Many of the design changes in beaded jewelry were initially caused by the ebb and flow of the global trade networks, where shortages of certain types or colors of beads were felt. For example, in the 1960s the Ilmakaa age-set made small tablet beads and olive-shaped beads their trademark. This was due to the unavailability of the popular large tablet bead intepei, which was produced in the German village. As a result of the third Arabian Israeli War, the Suez Canal, which plays a huge role in global trade, was blocked, thus hindering global trade. White beads are extremely popular in beaded jewelry. Not just because white is associated with milk and cleanliness in the Maasai community, but also because white beads are needed to create contrast between other colors.

The use of symbols in beaded Maasai jewelry designs can be widely observed in many pieces. Symbols reflect the dynamics in the spheres of life that are of importance. Initially the symbols used included representations of parts of cows, the human body, nature and household objects. As cultures changed and intermingled, the symbols began incorporating contemporary aspects such as watch faces, flags of political parties and religious elements such as beaded crosses for Maasai who became Christians.

The designs of Maasai beadwork today are still shaped by the materials available to them. Today, they have access to a wider array of materials beyond the traditional glass beads, such as repurposed aluminum cooking pots, and metal wire to add strength and structure to their designs. The use of plastic is also becoming increasingly popular, particularly in beadwork that is intended for personal use, as it is more durable and easier to work with. However, in beadwork intended for tourists, the traditional leather is still preferred as it is easier to shape and pierce. These materials are sourced from a variety of sources, such as used cooking oil containers, broken utensils, and old food bags. The strings used for beading today are fishing lines, but more often, the more economical option of rolling together synthetic fibers from old food bags is used. The needles used for beading are also fabricated at home, using the metal spokes of old bicycle wheels or umbrella skeletons.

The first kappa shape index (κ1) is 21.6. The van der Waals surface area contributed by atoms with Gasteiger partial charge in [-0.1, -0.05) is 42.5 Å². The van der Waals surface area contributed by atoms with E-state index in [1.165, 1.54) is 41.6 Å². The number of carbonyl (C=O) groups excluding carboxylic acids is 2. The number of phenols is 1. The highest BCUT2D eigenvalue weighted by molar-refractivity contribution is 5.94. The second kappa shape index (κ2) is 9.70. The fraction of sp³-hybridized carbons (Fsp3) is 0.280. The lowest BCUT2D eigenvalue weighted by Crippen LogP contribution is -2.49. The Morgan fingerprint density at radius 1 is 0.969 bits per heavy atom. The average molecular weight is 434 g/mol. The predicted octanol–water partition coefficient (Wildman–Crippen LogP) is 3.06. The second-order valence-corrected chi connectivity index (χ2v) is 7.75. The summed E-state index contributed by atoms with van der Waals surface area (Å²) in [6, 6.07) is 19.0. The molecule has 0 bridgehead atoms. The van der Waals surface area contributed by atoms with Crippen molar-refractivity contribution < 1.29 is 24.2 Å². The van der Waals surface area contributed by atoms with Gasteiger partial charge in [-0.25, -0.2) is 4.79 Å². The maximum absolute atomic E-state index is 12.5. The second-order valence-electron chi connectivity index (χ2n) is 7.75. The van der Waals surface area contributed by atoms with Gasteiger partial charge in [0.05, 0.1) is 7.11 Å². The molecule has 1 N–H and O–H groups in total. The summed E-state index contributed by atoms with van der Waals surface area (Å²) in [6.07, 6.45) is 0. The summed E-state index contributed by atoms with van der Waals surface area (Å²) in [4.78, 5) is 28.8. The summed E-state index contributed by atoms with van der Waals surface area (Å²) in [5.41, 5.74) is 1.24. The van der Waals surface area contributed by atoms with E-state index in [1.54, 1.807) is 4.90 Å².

The Maasai Society of Today

Contemporary Maasai society has undergone a transformation, with most of the Maasai now leading a sedentary lifestyle, relying on a combination of farming and wage labor, as well as tending to their livestock. While most of the culture remains intact, the nomadic pastoralist way of life that once defined the Maasai is now a rarity, a fading tradition of a bygone era. Maasai beadwork has transcended its roots and become a defining feature of the Kenyan art and culture scene. The intricate designs and use of varied materials have been adopted by artisans across ethnic groups, making it a truly Kenyan art form. Bead jewelry is no longer just a Maasai thing, but a representation of the country’s diverse culture and heritage. The popularity of this art form has allowed it to evolve and spread beyond the Maasai community, becoming a symbol of unity and national pride, case in point being the Kenyan wristband.

Fears of Cultural Appropriation

Some writers have expressed fear that tourism would lead Maasai beadwork to become polluted or ‘watered down’, and not be as authentically Maasai as it used to be, with increased commodification reducing it to the realm of fashion. However, in many societies, as in the Maasai community, there is a distinction between ‘ethnic arts’ for internal consumption, and ‘tourist arts’ for external sale, and this insight is true for the Maasai people as well. Although Maasai beadwork created for the tourism market is different from the beadwork that Maasai wear themselves, the two realms are semi-permeable and in interplay with each other. Influences of outside cultures on any culture should not be seen as a recent phenomenon of contamination of an otherwise pure, premodern tradition. Instead, these reflect an ongoing process of interaction between peoples of different societies and continents which gives rise to new practices such as Maasai beadwork itself.